The Central Bank of Nigeria (CBN) communicated through individual circulars to Deposits Money Banks (DMBs) on 24 July 2023, reaffirming its commitment to not only retain the minimum Loan to Deposit Ratio (LDR) at 65.0% but also resume its enforcement of this directive effective 31 July 2023. Accordingly, DMBs failing to comply with the requirement from the effective date will be liable to an additional Cash Reserve Requirement (CRR) of c.50.0% charged on the lending deficit implied by the target LDR (i.e., 65.0% – DMBs LDR). Specifically, the apex bank mentioned in the circular that this policy aims to moderate the financial system’s excess liquidity. In addition, according to the CBN, when it first implemented this directive, this policy would help bridge the credit gap and support Nigeria’s real sector. Subsequently, in this report, we analyse and provide our views on the possible impacts of this policy on banks under our coverage.
Tier 1 Banks Fall Short of the LDR Directive
Our analysis of DMBs’ compliance to the CBN’s 65.0% minimum LDR directive reveals a consistent breach by all the banks we cover. For context, in the 3-year period since the CBN introduced the directive (2020), tier 1 banks’ LDR averaged 50.0%, paling in comparison to the overall industry average (65.9%). Also, preliminary numbers for 2023 underscore the preceding. Specifically, FBNH emerged as the frontrunner among its Tier 1 peers, with the highest LDR of 64.5%. In contrast, ZENITHBANK (59.4%), ACCESSCORP (49.4%), UBA (37.9%), and GTCO (33.4%) reported LDRs well below the 65.0% threshold. We attribute this to the moderate loan growth across tier 1 banks as of Q1-23 (average: +0.7%). Evidently, GTCO has consistently maintained its conservative stance to grow its loan book with a 5-year historical average of 6.0% (Q1-23: -1.5% YTD).
Further Constraints on Tier 1 Banks’ Earnings Growth
It is pertinent to note that, according to the previous directive, DMBs were liable to a 32.5% additional CRR on their lending deficit, which has consistently constrained earnings growth as the 3-year historical average of Tier 1 banks’ restricted cash with CBN as a proportion of total deposits settled at 22.2% – GTCO (25.0%), FBNH (24.0%), ACCESS (22.6%), ZENITH (22.2%), and UBA (17.0%). We highlight that the proportion of restricted cash to total deposits is lower compared to the lending deficits due to the combined impact of (1) the CBN allowing banks to request funds from their CRR debits through the differentiated cash reserve ratio (DCRR) to finance greenfield and brownfield projects, and (2) lower CRR in other countries where our coverage banks operate. However, in an effort to drive compliance and enhance its liquidity management mandate, the CBN increased the additional CRR to a maximum of 50.0%. Thus, we analysed the portion of DMBs deposits that will be stripped from earnings and put in the custody of the CBN. Utilising the additional CRR of 50.0% and applying this to banks’ current lending shortfalls, we estimate that Tier 1 banks’ restricted cash with CBN as a proportion of total deposits will settle higher at an average of 28.8% – GTCO (41.7%), ACCESS (31.0%), ZENITH (27.3%), UBA (27.0%), and FBNH (17.1%). The preceding indicates that the increase in the additional CRR will put further pressure on DMBs’ earnings growth and poses challenges to their liquidity levels.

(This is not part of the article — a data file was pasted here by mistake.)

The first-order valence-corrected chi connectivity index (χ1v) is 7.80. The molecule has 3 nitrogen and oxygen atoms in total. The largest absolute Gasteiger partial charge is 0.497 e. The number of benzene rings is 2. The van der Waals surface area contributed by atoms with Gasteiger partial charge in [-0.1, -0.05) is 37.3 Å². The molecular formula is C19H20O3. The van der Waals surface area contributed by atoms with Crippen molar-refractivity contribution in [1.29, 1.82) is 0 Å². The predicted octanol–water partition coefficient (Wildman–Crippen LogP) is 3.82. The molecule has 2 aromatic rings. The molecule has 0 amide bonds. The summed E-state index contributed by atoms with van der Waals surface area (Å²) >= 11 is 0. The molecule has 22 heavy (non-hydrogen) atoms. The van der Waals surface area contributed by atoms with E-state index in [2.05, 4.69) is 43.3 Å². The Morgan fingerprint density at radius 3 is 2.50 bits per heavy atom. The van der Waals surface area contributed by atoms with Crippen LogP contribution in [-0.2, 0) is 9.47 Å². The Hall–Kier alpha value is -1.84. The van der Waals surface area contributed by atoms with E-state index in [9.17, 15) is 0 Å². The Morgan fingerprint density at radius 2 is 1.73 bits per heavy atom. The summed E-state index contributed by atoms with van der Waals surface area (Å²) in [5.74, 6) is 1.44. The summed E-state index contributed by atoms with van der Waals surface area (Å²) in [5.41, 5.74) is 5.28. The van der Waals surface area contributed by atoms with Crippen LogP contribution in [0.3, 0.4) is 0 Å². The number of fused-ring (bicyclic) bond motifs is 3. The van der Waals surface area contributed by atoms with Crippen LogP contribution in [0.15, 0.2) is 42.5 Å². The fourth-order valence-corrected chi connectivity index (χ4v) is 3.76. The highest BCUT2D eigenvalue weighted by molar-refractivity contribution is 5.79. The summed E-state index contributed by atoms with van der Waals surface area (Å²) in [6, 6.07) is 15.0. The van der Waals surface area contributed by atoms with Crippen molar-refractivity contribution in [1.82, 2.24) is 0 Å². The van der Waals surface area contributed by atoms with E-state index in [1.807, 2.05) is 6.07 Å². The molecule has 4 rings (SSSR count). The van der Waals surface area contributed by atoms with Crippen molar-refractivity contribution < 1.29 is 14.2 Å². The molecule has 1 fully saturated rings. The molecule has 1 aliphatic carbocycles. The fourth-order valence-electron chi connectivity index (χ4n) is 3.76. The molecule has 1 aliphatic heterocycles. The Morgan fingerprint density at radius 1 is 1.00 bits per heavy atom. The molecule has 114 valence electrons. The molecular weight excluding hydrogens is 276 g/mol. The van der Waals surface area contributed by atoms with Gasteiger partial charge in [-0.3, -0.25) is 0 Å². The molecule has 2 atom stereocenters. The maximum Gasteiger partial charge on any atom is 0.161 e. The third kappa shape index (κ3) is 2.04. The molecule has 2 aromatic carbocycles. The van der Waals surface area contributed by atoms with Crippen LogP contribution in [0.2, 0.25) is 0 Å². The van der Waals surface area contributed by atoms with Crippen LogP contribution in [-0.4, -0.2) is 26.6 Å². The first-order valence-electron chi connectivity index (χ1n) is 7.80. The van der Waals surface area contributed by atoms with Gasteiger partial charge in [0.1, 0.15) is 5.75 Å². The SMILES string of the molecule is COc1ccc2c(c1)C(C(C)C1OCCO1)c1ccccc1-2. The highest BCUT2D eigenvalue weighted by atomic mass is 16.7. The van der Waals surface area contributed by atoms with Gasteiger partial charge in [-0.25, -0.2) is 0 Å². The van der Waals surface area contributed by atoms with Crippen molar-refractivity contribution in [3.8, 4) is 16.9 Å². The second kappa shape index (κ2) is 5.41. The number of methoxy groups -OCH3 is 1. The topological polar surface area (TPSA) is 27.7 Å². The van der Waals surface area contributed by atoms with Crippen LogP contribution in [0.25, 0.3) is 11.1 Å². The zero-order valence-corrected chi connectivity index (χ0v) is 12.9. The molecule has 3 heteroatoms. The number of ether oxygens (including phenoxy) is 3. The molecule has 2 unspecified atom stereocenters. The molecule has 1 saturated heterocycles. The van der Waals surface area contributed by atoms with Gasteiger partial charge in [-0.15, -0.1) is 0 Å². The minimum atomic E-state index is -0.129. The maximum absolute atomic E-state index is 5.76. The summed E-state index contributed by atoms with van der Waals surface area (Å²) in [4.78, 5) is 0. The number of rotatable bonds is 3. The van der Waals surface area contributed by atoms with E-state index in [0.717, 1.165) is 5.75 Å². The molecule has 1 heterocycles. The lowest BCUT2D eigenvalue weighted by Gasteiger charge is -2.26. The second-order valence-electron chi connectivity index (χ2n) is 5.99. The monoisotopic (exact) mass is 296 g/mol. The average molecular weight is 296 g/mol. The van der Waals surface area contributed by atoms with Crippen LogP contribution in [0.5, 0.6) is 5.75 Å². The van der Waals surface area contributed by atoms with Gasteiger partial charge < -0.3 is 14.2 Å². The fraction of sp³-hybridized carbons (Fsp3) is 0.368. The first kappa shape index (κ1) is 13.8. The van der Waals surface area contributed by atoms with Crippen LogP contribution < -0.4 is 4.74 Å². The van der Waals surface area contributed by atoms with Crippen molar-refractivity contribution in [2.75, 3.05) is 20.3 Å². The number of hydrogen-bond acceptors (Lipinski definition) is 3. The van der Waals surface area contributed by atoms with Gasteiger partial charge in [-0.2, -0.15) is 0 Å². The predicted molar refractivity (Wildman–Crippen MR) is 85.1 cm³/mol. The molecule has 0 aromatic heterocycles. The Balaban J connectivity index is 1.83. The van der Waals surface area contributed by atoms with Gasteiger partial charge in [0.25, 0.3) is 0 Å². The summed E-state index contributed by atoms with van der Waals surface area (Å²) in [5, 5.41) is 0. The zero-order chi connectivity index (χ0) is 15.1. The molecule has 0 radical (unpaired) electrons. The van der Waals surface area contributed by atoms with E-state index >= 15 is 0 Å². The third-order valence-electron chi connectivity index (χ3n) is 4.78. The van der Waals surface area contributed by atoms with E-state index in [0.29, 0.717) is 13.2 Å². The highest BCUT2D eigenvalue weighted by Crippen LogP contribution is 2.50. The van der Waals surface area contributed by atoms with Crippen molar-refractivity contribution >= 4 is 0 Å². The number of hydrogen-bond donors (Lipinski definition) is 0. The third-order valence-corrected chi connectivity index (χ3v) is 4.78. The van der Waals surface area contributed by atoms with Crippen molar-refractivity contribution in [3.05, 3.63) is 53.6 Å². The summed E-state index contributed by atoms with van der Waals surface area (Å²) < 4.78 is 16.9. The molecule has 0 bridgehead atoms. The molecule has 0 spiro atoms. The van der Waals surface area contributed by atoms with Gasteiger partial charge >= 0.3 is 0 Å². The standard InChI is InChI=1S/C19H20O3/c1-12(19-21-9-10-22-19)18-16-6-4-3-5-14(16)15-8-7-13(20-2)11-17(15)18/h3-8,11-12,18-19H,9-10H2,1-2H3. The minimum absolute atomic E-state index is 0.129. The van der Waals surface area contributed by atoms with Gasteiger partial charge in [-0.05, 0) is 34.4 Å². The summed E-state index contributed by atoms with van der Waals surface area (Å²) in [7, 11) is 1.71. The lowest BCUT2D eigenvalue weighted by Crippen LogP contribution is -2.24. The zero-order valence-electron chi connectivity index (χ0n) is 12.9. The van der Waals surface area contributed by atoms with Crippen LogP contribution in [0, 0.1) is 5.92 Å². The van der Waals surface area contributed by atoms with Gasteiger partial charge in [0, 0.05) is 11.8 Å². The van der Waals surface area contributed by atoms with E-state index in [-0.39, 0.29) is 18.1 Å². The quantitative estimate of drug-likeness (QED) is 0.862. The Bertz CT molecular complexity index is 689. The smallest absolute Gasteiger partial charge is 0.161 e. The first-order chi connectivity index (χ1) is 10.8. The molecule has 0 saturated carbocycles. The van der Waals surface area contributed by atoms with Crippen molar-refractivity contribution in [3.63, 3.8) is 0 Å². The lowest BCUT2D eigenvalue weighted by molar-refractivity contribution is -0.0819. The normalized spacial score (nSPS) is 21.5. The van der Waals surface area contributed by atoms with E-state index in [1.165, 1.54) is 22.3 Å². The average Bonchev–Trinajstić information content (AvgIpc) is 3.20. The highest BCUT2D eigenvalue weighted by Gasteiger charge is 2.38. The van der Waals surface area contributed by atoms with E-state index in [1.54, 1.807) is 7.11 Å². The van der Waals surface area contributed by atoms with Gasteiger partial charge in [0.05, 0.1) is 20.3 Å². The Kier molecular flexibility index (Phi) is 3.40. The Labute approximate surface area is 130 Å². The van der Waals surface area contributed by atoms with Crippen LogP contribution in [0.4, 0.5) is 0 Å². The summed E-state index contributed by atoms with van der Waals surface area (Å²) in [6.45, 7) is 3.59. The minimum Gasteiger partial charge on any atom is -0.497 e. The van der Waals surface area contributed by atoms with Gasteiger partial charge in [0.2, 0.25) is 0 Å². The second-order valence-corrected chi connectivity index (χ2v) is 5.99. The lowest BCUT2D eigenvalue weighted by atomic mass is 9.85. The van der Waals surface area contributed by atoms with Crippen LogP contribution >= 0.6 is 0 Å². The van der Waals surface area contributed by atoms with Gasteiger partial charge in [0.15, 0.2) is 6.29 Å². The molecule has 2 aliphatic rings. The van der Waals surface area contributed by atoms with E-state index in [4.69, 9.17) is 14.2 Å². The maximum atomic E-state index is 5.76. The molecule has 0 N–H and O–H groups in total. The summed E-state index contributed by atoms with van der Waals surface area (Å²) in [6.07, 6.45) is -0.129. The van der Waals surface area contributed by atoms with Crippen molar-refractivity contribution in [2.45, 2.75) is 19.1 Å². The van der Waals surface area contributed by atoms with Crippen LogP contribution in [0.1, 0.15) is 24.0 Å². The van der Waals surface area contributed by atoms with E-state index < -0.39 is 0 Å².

FX Liberalisation Likely to Have a Modest Impact on Banks’ LDR
Interestingly, the LDR re-enforcement comes at a time of sharp FX depreciation, implying that loans and deposits in foreign currencies will have to be revalued. As a result, we applied a 38.0% naira depreciation on banks’ loans and deposits in foreign currency and recalculated the LDR. Against the preceding, we found out that the naira devaluation had a nil effect on the LDR of ACCESS (49.3%) and FBNH (64.5%). However, UBA (41.1%) and GTCO (42.2%) witnessed an improvement in their LDR, reflecting the faster growth in foreign-dominated loans than deposits. Meanwhile, ZENITH’s LDR weakened to 38.6% due to the fact that the bank’s foreign-denominated deposits are 1.2x greater than its loans. We also looked at the impact of the naira devaluation on banks’ Loan-to-Funding Ratio (LFR), maintaining the 38.0% local currency depreciation. Here, ZENITHBANK (32.8%), UBA (37.3%), GTCO (42.2%), ACCESSCORP (44.7%), and FBNH (59.3%) were below the 65.0% threshold.
While we await further guidance from banks on their initiative on how they intend to comply with this directive, we anticipate DMBs will be torn between considerably increasing their loan books and reducing their deposit growth. Overall, we expect the impact of the re-enforcement of this policy will be mild on DMBs’ NIMs expansion in 2023E. On average, we estimate net interest margin across our coverage banks will increase by 200bps relative to our previous estimates (+250bps) prior to the LDR re-enforcement.
That being said, the financial performances of tier 1 banks in 2023E are expected to be stronger on account of the anticipated revaluation gains and elevated interest rates in the forecasted period.
Source Cordros Report